The need to work together is emphasised so much in social care that it is often taken for granted. But making it happen on the ground is hard work. Recognising this, the Improvement and Development Agency (IDeA) set up the Integrated Workforce Strategy Project in June 2007. The project looks at the benefits of integrating agencies and identifies what works and what doesn’t in seven study areas in six authorities.
Recently published interim findings show that the project found variable progress yet a strong belief in the benefits of integration. However, researchers found few examples of integration on the ground and reported that partners needed to build trust with each other.
Joan Munro, national adviser on workforce strategy at IDeA, which conducted the research, says: “You have to build relationships and trust before you start doing workforce strategies together. We didn’t find many places where they were working across the board on such strategies.”
The study found no uniform pattern in the way partners were choosing to integrate but, overall, integration was more advanced in children’s services than adult social care. Munro says this may be due to the influence of the Every Child Matters initiatives and the government making joint working being made a greater priority in this area.
“People really buy into the Every Child Matters agenda and there’s also been a lot of money behind the Children’s Workforce Development Council. That’s been better funded than Skills for Care [the adult social care workforce body],” she says.
Engaging health partners is difficult in some areas because partnership working is not always a priority for them. “There has been a bit of a problem where health hasn’t always got the same partnership agenda,” says Munro. “If they are being set up for foundation status then partnership working may not be their priority. Both partners must want to dance.”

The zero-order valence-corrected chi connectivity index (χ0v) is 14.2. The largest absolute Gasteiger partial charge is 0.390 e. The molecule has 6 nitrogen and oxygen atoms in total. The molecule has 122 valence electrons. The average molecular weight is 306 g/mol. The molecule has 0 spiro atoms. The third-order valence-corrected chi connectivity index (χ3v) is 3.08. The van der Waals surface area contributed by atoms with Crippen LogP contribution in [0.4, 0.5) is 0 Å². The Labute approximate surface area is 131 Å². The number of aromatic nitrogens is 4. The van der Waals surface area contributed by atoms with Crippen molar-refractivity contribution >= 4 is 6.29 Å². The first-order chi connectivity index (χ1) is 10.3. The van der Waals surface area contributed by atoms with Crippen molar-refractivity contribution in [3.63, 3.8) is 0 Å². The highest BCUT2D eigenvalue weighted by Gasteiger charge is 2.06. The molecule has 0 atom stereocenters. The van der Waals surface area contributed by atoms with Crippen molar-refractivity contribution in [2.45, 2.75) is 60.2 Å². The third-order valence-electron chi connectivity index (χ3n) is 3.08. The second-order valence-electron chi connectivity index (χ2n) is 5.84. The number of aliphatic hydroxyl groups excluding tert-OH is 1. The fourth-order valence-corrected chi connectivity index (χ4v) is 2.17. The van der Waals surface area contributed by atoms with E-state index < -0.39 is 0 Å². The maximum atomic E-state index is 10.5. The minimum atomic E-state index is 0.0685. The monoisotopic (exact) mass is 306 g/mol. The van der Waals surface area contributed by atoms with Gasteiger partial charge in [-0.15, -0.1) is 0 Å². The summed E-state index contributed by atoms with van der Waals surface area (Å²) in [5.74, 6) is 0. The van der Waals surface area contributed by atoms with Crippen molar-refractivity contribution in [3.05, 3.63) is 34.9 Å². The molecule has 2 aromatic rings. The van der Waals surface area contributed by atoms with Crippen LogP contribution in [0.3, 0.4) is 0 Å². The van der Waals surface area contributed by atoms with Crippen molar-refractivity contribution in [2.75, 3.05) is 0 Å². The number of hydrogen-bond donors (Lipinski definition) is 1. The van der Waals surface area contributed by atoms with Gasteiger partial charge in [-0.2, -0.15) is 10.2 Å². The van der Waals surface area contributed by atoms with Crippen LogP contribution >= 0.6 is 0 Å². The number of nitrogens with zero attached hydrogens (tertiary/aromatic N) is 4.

Some agencies have been tempted to delay integration claiming that partners aren’t ready, or that there are other structural obstacles. Munro warns this can lead to inactivity and says it’s important that councils don’t wait for all partners to be engaged. They should instead focus on where there would be clear benefits from joining up services.
“Be pragmatic, look for where something is doable and do it,” she says. “Don’t be too idealist and try to join up everything. It’s difficult and painful and you have to be clear that it’s going to deliver benefits.”
Chris Stephenson, interim joint assistant director for human resources at Tower Hamlets Council and Primary Care Trust in London, says the jury is still out on whether partnership working is worthwhile across all agencies.
“Don’t have a partnership because it’s the sexy thing to do,” he says. “Don’t have a partnership just because central government will you give you money. You have to believe that partnership will actually add to what you are doing.”
Wrangles over small details can also lead to blockages in the process. Stephenson says professionals should focus on the needs of clients rather than issues such as whether their colleagues have more annual leave than they do.
Stephenson says: “Are you going to die in a ditch over something like that? No. The biggest challenge is when you are dealing with partnerships between the public and private sector and there are some issues there,” he says.
Difficulty in recruiting staff is a problem for almost all public bodies, and councils often compete with their local partners for employees. Agencies often also have competing targets which increase this pressure.
Munro says that in Shropshire the local strategic partnership (a multi-agency partnership between the public, private and voluntary sectors) found that public sector bodies had targets for ethnic minority recruitment which they could not meet because they were trying to attract the same people.
Lack of strategy
She says that by joining up their workforce strategies agencies can avoid such competition and better use the pool of available people. She says regional bodies, such as sector skills councils and local government offices for the regions, should back up this work by providing regional solutions for workforce challenges.